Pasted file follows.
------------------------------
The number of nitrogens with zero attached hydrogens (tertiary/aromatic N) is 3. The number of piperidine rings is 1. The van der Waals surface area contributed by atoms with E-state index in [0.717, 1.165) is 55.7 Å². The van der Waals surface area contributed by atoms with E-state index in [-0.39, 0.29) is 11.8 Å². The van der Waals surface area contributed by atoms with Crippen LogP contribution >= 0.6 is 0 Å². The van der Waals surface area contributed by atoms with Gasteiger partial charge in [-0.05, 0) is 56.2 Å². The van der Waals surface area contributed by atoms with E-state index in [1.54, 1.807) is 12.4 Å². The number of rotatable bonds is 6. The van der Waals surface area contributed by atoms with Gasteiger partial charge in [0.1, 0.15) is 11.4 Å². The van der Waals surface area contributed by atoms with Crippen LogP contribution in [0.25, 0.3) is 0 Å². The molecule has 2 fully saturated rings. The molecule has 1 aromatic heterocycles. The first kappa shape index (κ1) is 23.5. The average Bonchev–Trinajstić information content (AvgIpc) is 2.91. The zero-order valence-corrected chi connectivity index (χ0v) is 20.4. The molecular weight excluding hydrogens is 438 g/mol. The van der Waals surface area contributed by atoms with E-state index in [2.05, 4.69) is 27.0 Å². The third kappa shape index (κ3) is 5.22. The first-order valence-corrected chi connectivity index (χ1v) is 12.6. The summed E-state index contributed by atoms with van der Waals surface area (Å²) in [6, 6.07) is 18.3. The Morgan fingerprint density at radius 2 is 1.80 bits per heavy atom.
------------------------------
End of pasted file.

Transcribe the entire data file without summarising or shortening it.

The number of nitrogens with zero attached hydrogens (tertiary/aromatic N) is 3. The number of piperidine rings is 1. The van der Waals surface area contributed by atoms with E-state index in [0.717, 1.165) is 55.7 Å². The van der Waals surface area contributed by atoms with E-state index in [-0.39, 0.29) is 11.8 Å². The van der Waals surface area contributed by atoms with Crippen LogP contribution >= 0.6 is 0 Å². The van der Waals surface area contributed by atoms with Gasteiger partial charge in [-0.05, 0) is 56.2 Å². The van der Waals surface area contributed by atoms with E-state index in [1.54, 1.807) is 12.4 Å². The number of rotatable bonds is 6. The van der Waals surface area contributed by atoms with Gasteiger partial charge in [0.1, 0.15) is 11.4 Å². The van der Waals surface area contributed by atoms with Crippen LogP contribution in [0.25, 0.3) is 0 Å². The molecule has 2 fully saturated rings. The molecule has 1 aromatic heterocycles. The first kappa shape index (κ1) is 23.5. The average Bonchev–Trinajstić information content (AvgIpc) is 2.91. The zero-order valence-corrected chi connectivity index (χ0v) is 20.4. The molecular weight excluding hydrogens is 438 g/mol. The van der Waals surface area contributed by atoms with E-state index in [2.05, 4.69) is 27.0 Å². The third kappa shape index (κ3) is 5.22. The first-order valence-corrected chi connectivity index (χ1v) is 12.6. The summed E-state index contributed by atoms with van der Waals surface area (Å²) in [6, 6.07) is 18.3. The Morgan fingerprint density at radius 2 is 1.80 bits per heavy atom.